The Wide Shot – December 2013, SW Edition

Heather at Xericstyle is doing something generalists like me appreciate…the big picture or the wide shot meme.

Many blogs show close-up images without much context, but I find contexts with some details more helpful. Since this post’s photos are from over 5 weeks ago instead of today, I’ll compensate by showing gardens I intend to post more on in the future: 2 are homes, 1 is a recently-installed streetscape I designed. (hoping I can soon participate in 1-2 various memes / month)

I no longer have my own home garden, but I do have many gardens that I design, of various scales and mostly modest budgets. At least for what I deal with in the high desert region!

Photos from 10/22/2013, in Las Cruces NM –

Jeff Anderson’s Las Cruces home, planted just 2 years ago…native and adapted plants, plus some trials

Jeff is the Extension Agent for Doña Ana County for horticulture, plus agronomy and agriculture. He’s quite skilled at design, exterior and interior, with a knack for articulated, eclectic design.

Jeff’s former home, several blocks from the first photo

Like his new home, Jeff is into a form of Danger Garden’s “cram it” garden style. And what he crammed in! It took -4F in 2/2011, with little protection, including the Argentine Cardon / Echinopsis terscheckii, L of the walk…

The almost-finished installation of planting and irrigation I designed on Red Hawk Golf Road, where it intersects the future Arroyo Road

It is not in the cram-it style, but rather, to satisfy minimums and maximums allowed by the City of Las Cruces, and look good to drivers at 35 MPH.

It needs to look good to golfers and potential home buyers, especially in winter and summer, when Red Hawk GC and the Metro Verde development are showing the merits of not going to Phoenix and Tucson.

The landscape contractor failed to install water harvesting basins on my design, but they will on future sections!

Monterrey Oak and Beaked Yucca were used in the median, ‘Cathedral’ Live Oak is in the parkways. Lower plantings include natives such as Purple Threeawn grasses, Damianita, Mexican Blue Sage, Red Yucca, ‘Sierra Gold’ Dalea, Chocolate Flower and Mescal Agave. I hope the rabbits ignore them…the soil is caliche, gravel, clay, and more caliche…sigh.

This area of town is near the south end of the Jornada del Muerto basin, and it hit -23 to -10F in 2/2011, after 0 to +5F in 1/2011…double sigh.


21 Replies to “The Wide Shot – December 2013, SW Edition”

  1. Although I’m not too happy with a front yard that is all lawn, I’m not too sure I would be happy with that much vegetation bunched up together, or crammed in as you call it. Since my highly shaded backyard has given up its lawn, I’m hoping to come up with a better landscape back there using shade loving plants or more pavers. Still debating.

    Thanks for stopping by! I too like a happy medium, or something more “pared down”…like some of the many different species in that area. It’s good to plan before doing – easier to move things on paper:-)


  2. I love that crammed-in garden! And why not cram it in if you love plants and a full look, especially since the plants he’s chosen are not especially needy of water. This is a gardener’s garden, not a streetscape — completely different things, with completely different design requirements. I love that you show both types on this post, David. Good stuff, all around.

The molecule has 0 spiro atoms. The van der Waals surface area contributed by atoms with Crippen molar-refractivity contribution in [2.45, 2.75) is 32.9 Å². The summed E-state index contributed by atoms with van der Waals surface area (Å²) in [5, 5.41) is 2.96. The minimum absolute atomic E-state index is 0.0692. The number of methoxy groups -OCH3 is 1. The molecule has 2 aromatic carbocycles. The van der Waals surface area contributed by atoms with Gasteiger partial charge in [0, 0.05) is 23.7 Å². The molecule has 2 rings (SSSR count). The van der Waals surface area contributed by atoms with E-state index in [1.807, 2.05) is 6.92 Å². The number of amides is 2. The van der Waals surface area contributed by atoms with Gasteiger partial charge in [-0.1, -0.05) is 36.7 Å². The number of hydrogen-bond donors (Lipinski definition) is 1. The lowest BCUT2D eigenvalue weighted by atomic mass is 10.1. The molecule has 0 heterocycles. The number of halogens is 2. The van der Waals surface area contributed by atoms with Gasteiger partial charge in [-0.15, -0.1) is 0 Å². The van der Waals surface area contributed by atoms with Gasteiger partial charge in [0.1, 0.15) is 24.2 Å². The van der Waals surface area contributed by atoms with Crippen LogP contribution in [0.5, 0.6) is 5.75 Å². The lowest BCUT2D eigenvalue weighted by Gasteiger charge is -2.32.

I enjoyed both of his places, too, and wait until I zoom in…Jeff’s having fun! It is a lush, exuberant look, like an oasis without a wall. The huge cactus in the 2nd pic blew my mind!


  3. Hi David,

    As a horticulturist, I do struggle with NOT cramming too many plants in my personal landscape, but am only partially successful – I love plants too much!

    Liked hearing about the street landscaping you are doing near the golf courses. I spent my early career working on multiple golf courses and loved creating landscape areas that were drought-tolerant and beautiful at the same time.

    I hope you are enjoying your new city and the warmer winter temps!


    Me too, though I think I’m finally conquering my plant nerdiness! Taking the same “cram-it” horticulturist to that GC streetscape will bring some balance, as it needs to be lush and colorful…more on it, soon. Winter there is the challenge. And I’m enjoying being 1 full USDA zone warmer, though a winter trip to Phx (to warm up more) is still in order!


  4. D, I can’t believe I am saying this, but I am in looove with those crammed in gardens! as always, you have so much to share and teach! thank you!

    Wait until I post more, some great plants for USDA Z 8a crammed in. Maybe it’s since we both have sparer looks, we like a different variety sometimes?


    1. True …true….

      Restraint is something too! It is not like we are lame…just more controlled….

      Yes – ”A designer knows he has achieved perfection not when there is nothing left to add, but when there is nothing left to take away.” – Antoine de Saint-Exupery


  5. Something has always bothered me about the “crammed in” look for gardens, I’m not exactly sure what. Actually I never knew the name for it, but “crammed in” is perfect! –I agree with the poster who said that combining a wide-angle shot with detailed ones is a perfect way to provide context. Great post, thanks David.

    Thanks! I hear you, though once I post more at each of the “cram it” gardens, there is some great layering / species at work. The university garden a few blocks from me crammed, so it’s a struggle to show people how to landscape better when all I have is 1 or a few of everything w/ little design.


  6. I think when I first started my current garden I was “collecting” more…and when I put things together, I was mostly concerned with creating contrasting pairings and groupings, rather than thinking of the big picture. The longer I’ve gardened here, however, I’ve developed a more focused view of the big picture. I tend to stop now, when presented with a new, desirable plant…if it doesn’t contribute to the overall aesthetic of the garden, I put it back (novelty for novelty’s sake is no longer a driving force). In the end, all the fussy pairings, while appealing in the beginning, lost their thrill…and I’ve been paring things back ever since. I read somewhere recently (I think it was on Grounded Design) that a young garden is about plants…a mature garden is about place…perhaps it’s all part of “growing up” with our spaces ;-)